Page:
25 APRIL 1992, Page 21


Shoot the comrade with the press card


Labour politicians tend to reproach the press for their reverses, just as the ancients blamed astrological conjunctions. So I com- mend to Neil Kinnock the lines of Cassius (Julius Caesar, I.ii 138ff): Men at some time are masters of their fates: The fault, dear Brutus, is not in our stars, But in ourselves, that we are underlings.

Kinnock never once looked a prime min- ister, as the public spotted from the start, and he confirmed it with his resignation speech, blaming everything on the tabloid press, which was both unbecoming and foolish.

I say foolish because if Labour bigshots took the trouble to understand the press, and how it works, they might do better. They have plenty of supporters among journalists. There are the raucous, if dis- credited, flunkeys of the late Bob Maxwell on the Mirror papers. Virtually all the writ- ers on the Guardian are pro-Labour, and a big majority on the Observer and Indepen- dent. Lefties have been weeviling into the Financial Times for years and in this elec- tion, under a particularly unimpressive edi- tor, the paper finally ran a half-hearted endorsement of the anti-business party.

Yet there are also strong reasons why journalists fear and even hate Labour, and this explains the passion with which they go for it at election-time — a passion which it is beyond the power of proprietors and edi- tors to command. In the first place, the Labour Party machine always gives the impression that it sees the press as the Enemy. At Tory party conferences, all jour- nalists are treated in a considerate and friendly fashion. Labour, by contrast, has a class system, allowing only certain privi- leged journalists onto the floor, and herd- ing the rest into some inconvenient pen in the gallery. When the conference is held in the Empress Ballroom at Blackpool, there are times when there is literally no place for people like myself to sit. I painted a watercolour of Neil Kinnock making his big speech there in October 1987 and had to do most of it standing up. Labour seems to specialise in a certain SS-type of steward who takes manifest pleasure in pushing journalists around and barring them access to most parts of the hall.

Then again, during the conference itself, there are roars of hatred whenever the press is mentioned, and universal applause for any speaker who proposes to 'deal' with it. Labour gives countenance to the horri- bly misnamed 'Campaign for Press and Broadcasting Freedom', and over the years it has passed some terrifying resolutions calling for 'the next Labour government' to restrict the press in all kinds of ways.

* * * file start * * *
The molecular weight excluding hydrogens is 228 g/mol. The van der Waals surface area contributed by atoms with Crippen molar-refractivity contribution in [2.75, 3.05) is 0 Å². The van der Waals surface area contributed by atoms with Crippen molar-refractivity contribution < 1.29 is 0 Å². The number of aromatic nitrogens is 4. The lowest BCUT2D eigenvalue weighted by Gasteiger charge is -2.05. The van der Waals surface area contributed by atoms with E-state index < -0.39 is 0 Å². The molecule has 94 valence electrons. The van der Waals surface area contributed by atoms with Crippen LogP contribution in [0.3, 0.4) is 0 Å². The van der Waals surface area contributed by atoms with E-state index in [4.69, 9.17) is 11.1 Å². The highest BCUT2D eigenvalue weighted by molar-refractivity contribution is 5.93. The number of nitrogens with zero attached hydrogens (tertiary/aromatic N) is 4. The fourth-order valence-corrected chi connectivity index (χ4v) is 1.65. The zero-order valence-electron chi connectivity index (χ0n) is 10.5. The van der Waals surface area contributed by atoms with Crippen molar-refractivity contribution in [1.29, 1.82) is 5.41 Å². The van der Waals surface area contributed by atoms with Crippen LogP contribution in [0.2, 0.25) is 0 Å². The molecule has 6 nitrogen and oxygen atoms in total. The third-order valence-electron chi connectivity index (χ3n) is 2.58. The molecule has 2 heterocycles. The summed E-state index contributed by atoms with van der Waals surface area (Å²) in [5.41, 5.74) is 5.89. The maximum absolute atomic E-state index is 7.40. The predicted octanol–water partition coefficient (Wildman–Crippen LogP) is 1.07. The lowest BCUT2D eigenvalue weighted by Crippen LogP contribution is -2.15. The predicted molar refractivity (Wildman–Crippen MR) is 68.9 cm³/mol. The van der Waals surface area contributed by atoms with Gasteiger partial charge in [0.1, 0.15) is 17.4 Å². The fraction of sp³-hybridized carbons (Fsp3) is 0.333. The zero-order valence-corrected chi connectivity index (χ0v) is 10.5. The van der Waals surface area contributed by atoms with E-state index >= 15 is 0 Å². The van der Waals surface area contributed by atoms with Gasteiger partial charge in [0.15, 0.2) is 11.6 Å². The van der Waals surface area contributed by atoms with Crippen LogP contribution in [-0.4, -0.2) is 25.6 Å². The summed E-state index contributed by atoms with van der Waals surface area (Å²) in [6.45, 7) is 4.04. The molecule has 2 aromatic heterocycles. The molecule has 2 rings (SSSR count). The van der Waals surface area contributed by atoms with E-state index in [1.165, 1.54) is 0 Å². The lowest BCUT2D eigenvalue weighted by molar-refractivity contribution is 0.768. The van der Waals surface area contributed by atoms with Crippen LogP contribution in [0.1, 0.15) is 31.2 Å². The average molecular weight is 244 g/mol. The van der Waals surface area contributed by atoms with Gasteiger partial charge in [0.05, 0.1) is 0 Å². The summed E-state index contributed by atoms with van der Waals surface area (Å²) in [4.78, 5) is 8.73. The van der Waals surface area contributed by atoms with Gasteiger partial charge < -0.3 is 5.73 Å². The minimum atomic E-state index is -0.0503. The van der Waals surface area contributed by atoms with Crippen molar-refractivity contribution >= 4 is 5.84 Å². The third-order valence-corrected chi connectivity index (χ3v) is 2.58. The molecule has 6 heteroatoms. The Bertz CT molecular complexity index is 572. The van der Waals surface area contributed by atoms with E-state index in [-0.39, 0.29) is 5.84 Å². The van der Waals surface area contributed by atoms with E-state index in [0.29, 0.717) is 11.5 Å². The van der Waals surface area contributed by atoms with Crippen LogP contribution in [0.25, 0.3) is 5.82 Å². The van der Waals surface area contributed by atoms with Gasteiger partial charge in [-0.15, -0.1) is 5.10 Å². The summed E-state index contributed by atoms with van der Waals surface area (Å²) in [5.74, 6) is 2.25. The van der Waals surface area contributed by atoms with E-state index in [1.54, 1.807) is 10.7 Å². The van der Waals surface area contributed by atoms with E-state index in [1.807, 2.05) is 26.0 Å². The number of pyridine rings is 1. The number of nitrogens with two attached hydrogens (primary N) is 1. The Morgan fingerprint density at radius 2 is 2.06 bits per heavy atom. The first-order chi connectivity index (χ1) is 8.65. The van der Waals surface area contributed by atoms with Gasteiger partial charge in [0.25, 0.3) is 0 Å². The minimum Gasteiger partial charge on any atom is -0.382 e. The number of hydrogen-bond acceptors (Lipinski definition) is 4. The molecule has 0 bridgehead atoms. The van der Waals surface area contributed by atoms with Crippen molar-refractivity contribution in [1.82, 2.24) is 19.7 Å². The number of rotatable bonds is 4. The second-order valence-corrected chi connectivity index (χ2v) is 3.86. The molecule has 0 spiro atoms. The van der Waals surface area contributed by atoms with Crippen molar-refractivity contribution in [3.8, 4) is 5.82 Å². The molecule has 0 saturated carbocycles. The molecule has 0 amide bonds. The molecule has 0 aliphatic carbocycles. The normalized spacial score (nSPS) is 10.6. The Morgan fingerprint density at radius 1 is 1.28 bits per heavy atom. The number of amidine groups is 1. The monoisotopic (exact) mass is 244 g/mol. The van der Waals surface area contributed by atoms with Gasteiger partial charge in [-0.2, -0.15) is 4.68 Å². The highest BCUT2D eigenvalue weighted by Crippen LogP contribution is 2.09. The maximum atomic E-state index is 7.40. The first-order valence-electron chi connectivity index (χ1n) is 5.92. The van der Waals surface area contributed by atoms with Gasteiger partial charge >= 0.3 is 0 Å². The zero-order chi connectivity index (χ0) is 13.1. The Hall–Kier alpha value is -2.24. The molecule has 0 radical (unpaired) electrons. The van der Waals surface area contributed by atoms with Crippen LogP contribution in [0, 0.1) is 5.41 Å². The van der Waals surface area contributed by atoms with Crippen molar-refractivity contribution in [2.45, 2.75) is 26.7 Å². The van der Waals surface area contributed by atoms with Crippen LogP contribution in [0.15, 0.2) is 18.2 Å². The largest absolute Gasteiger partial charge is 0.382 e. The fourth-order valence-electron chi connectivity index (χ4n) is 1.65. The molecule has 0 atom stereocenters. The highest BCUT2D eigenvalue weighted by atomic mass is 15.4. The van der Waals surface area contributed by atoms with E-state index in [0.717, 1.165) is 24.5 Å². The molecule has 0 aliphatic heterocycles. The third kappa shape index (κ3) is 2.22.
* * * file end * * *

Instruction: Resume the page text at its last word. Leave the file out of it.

Labour backed wholeheartedly the print unions during the 1970s, when they were top dogs, soaking up all the available money with their corrupt practices and absurdly high wages, when newspapers were having to close down overseas offices and sack reporters in consequence, and when papers often appeared with blank spaces because the unions refused to set copy. Labour raised not a finger to fight this censorship: on the contrary, delighted in it. When newspapers finally fought back, under Eddie Shah, Maxwell and Murdoch, Labour supported the print unions 100 per cent, including their Scargillish behaviour at Wapping. For most of the 1980s, it was always banning reporters from its briefings for one reason or another. The battle for press freedom in modern Britain was finally won thanks to Margaret Thatcher's union laws, which Labour opposed tooth and nail and would have repealed if they had got in this month. Those are solid reasons why journalists do not want Labour in office. But there are others. Thanks to the breaking of the power of the unions, including the ridicu- lous but destructive NUJ, newspaper finances are now run in a rational manner. Papers tend to be profitable, managements have enormously improved, and the money goes (on the whole) to those who deserve it.

A growing number of journalists have individual contracts, and are rewarded and promoted on merit and industry. That is as it should be and it was largely impossible under the old, Labour-backed system. In the 1970s, I would not have recommended any young man or woman to enter journal- ism. Now it is a well-rewarded trade, 'the Street of Adventure' again — even though the Street itself, alas, has gone. As a result journalists who are any good fall right into the category of those who would have been hit hardest by Labour's tax-increases. Since journalists are not, by nature, a provident tribe, a Labour victory would have been a financial disaster for many.

There is a final reason why journalists did not want Kinnock in Number 10. He stood, or seemed to stand, for the new sys- tem of Political Correctness, which was invented in America and is creeping in here via the universities and the Left literary intelligentsia.

PC is all kinds of evil things but it is, above all, a system of censorship, positive as well as negative. It not only bans hun- dreds of words and notions which are `incorrect', but insists on the expression of approved opinions, ideas and formularies.

PC goes against all the fundamental princi- ples of academic independence but, once it gets a grip, it will be a still greater threat to the freedom of the press. John Smith would be well advised to study the record of Harold Wilson, the only Labour leader to handle the press sensibly.

Once, at a time of cabinet troubles, I asked him why he didn't spend more of his free time with his colleagues, talking things over. 'Because I'm not a sucker for punish- ment,' he replied. 'They are about the last people I want to see outside business hours. I'd rather talk things over with jour- nalists.'

Well, there's no accounting for tastes. But it's worth remembering that Harold won three out of the four elections he fought.